Across the city, classes this year are larger, on average, than they were last year, according to data the Department of Education released today.
The new data, released this afternoon to meet an annual reporting deadline set by the City Council, show that class sizes have increased citywide for the sixth year in a row, with the largest increases coming in high schools.
Overall, class sizes jumped by an average of 1.6 percent this year. Classes in elementary schools now average 24.5 students; middle schools average 27.3 students per class; and high schools have 26.9 students on average in each class.
In September, a tally by the teachers union found that 670 schools — more than ever — had classes over their contractual size limits, which are higher than the citywide class size averages.
“Every parent and every teacher knows how critical it is that classes are small enough that each child can get individual attention,” UFT President Michael Mulgrew said in a statement responding to the new data. “But Mayor Bloomberg disagrees.”
Bloomberg began his tenure as mayor pledging to reduce class size, but now he says he doesn’t see class size as a pressing issue and would opt for better teachers over more teachers. A year ago, he said during a speech in Massachusetts that if he had his druthers, he would fire half of the city’s teachers and use the other half to lead larger classes. “Double class size with a better teacher is a good deal for the students,” Bloomberg said.
The changes reported today were, unsurprisingly, far less dramatic, with classes growing by .4 students on average.
Still, classes in kindergarten through third grade, where research has most clearly shown that smaller classes are better for student achievement, are now only slightly smaller than they were in the 1998-1999 school year, when they had 24.9 students on average. Last year, classes in those grades averaged 23.9 students; this year, that figure was 24.5.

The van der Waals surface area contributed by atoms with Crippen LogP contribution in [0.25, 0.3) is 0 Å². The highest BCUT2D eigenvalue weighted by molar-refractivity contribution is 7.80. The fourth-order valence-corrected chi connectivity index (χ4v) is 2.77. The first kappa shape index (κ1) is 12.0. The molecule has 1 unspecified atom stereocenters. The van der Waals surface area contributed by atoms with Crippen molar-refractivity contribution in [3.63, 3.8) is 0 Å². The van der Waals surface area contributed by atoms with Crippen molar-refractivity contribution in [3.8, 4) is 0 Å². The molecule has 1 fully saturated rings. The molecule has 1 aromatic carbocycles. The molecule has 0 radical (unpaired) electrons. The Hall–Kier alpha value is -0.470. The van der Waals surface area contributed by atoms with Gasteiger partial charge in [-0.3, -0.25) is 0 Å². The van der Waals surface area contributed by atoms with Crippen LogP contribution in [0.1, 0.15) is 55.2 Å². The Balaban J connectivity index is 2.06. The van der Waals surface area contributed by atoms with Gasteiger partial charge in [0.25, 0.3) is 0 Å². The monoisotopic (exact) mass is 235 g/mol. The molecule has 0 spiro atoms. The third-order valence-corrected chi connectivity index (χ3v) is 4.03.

Classes grew by the biggest margin this year in high schools, where classes grew by .6 students on average, from 26.3 to 26.9 students. The department’s PowerPoint presentation about the data suggested that a policy change requiring all high school seniors to take a full schedule of classes had fueled the increase.
In addition to the presentation, the department published detailed spreadsheets showing class sizes in each school and across different kinds of classes, such as type of special education class or high school subject.
The report released today is the first of two about class size the department is required to put out each school year. The department proposed eliminating the first report and completing only one in February instead, a move that advocates of smaller class sizes charged would produced artificially low class sizes. A city advisory board has recommended keeping both reports.
This year’s report was based on official enrollment data on Oct. 26, the last day of school before Hurricane Sandy hit the city. Some storm-affected schools have seen their enrollments change dramatically since then.